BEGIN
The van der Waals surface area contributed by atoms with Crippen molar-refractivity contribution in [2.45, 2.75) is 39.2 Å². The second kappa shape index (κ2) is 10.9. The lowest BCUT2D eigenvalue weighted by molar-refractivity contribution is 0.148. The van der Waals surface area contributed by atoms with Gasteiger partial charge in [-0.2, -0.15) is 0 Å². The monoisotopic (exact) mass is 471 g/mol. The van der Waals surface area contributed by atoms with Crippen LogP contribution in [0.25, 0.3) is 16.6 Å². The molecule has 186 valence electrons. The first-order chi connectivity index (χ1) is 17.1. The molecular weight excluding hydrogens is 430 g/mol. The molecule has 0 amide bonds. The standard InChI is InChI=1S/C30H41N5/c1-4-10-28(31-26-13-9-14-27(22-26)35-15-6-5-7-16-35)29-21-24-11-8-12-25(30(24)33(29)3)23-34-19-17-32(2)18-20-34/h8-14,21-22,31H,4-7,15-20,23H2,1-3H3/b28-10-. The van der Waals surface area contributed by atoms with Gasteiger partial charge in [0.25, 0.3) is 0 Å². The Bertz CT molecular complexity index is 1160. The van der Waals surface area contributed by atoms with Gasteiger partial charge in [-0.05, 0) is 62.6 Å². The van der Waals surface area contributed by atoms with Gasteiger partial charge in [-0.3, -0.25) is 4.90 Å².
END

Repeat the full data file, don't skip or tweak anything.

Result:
The van der Waals surface area contributed by atoms with Crippen molar-refractivity contribution in [2.45, 2.75) is 39.2 Å². The second kappa shape index (κ2) is 10.9. The lowest BCUT2D eigenvalue weighted by molar-refractivity contribution is 0.148. The van der Waals surface area contributed by atoms with Gasteiger partial charge in [-0.2, -0.15) is 0 Å². The monoisotopic (exact) mass is 471 g/mol. The van der Waals surface area contributed by atoms with Crippen LogP contribution in [0.25, 0.3) is 16.6 Å². The molecule has 186 valence electrons. The first-order chi connectivity index (χ1) is 17.1. The molecular weight excluding hydrogens is 430 g/mol. The molecule has 0 amide bonds. The standard InChI is InChI=1S/C30H41N5/c1-4-10-28(31-26-13-9-14-27(22-26)35-15-6-5-7-16-35)29-21-24-11-8-12-25(30(24)33(29)3)23-34-19-17-32(2)18-20-34/h8-14,21-22,31H,4-7,15-20,23H2,1-3H3/b28-10-. The van der Waals surface area contributed by atoms with Gasteiger partial charge in [0.25, 0.3) is 0 Å². The Bertz CT molecular complexity index is 1160. The van der Waals surface area contributed by atoms with Gasteiger partial charge in [-0.05, 0) is 62.6 Å². The van der Waals surface area contributed by atoms with Gasteiger partial charge in [-0.3, -0.25) is 4.90 Å².